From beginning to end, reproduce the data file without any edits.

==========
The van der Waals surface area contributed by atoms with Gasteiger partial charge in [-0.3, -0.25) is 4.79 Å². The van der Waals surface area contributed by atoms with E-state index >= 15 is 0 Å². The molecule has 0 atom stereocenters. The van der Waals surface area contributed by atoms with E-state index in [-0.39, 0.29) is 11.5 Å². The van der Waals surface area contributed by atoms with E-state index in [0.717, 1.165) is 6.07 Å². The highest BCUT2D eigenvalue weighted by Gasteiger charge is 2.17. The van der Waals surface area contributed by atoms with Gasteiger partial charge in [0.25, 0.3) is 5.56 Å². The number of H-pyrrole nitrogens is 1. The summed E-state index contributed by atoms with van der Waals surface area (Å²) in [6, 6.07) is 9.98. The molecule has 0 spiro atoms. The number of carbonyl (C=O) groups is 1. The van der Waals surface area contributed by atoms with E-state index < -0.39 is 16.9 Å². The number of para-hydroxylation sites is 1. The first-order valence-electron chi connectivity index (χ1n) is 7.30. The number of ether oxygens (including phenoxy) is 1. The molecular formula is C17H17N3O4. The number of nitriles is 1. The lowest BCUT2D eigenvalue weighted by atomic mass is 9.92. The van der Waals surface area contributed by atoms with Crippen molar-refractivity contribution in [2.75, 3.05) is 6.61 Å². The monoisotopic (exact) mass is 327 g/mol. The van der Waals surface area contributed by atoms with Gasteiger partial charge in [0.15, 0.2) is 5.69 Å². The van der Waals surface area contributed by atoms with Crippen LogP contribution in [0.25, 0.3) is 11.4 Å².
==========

The van der Waals surface area contributed by atoms with Gasteiger partial charge in [-0.3, -0.25) is 4.79 Å². The van der Waals surface area contributed by atoms with E-state index >= 15 is 0 Å². The molecule has 0 atom stereocenters. The van der Waals surface area contributed by atoms with E-state index in [-0.39, 0.29) is 11.5 Å². The van der Waals surface area contributed by atoms with E-state index in [0.717, 1.165) is 6.07 Å². The highest BCUT2D eigenvalue weighted by Gasteiger charge is 2.17. The van der Waals surface area contributed by atoms with Gasteiger partial charge in [0.25, 0.3) is 5.56 Å². The number of H-pyrrole nitrogens is 1. The summed E-state index contributed by atoms with van der Waals surface area (Å²) in [6, 6.07) is 9.98. The molecule has 0 spiro atoms. The number of carbonyl (C=O) groups is 1. The van der Waals surface area contributed by atoms with E-state index < -0.39 is 16.9 Å². The number of para-hydroxylation sites is 1. The first-order valence-electron chi connectivity index (χ1n) is 7.30. The number of ether oxygens (including phenoxy) is 1. The molecular formula is C17H17N3O4. The number of nitriles is 1. The lowest BCUT2D eigenvalue weighted by atomic mass is 9.92. The van der Waals surface area contributed by atoms with Crippen molar-refractivity contribution in [2.75, 3.05) is 6.61 Å². The monoisotopic (exact) mass is 327 g/mol. The van der Waals surface area contributed by atoms with Gasteiger partial charge in [0.15, 0.2) is 5.69 Å². The van der Waals surface area contributed by atoms with Crippen LogP contribution in [0.25, 0.3) is 11.4 Å².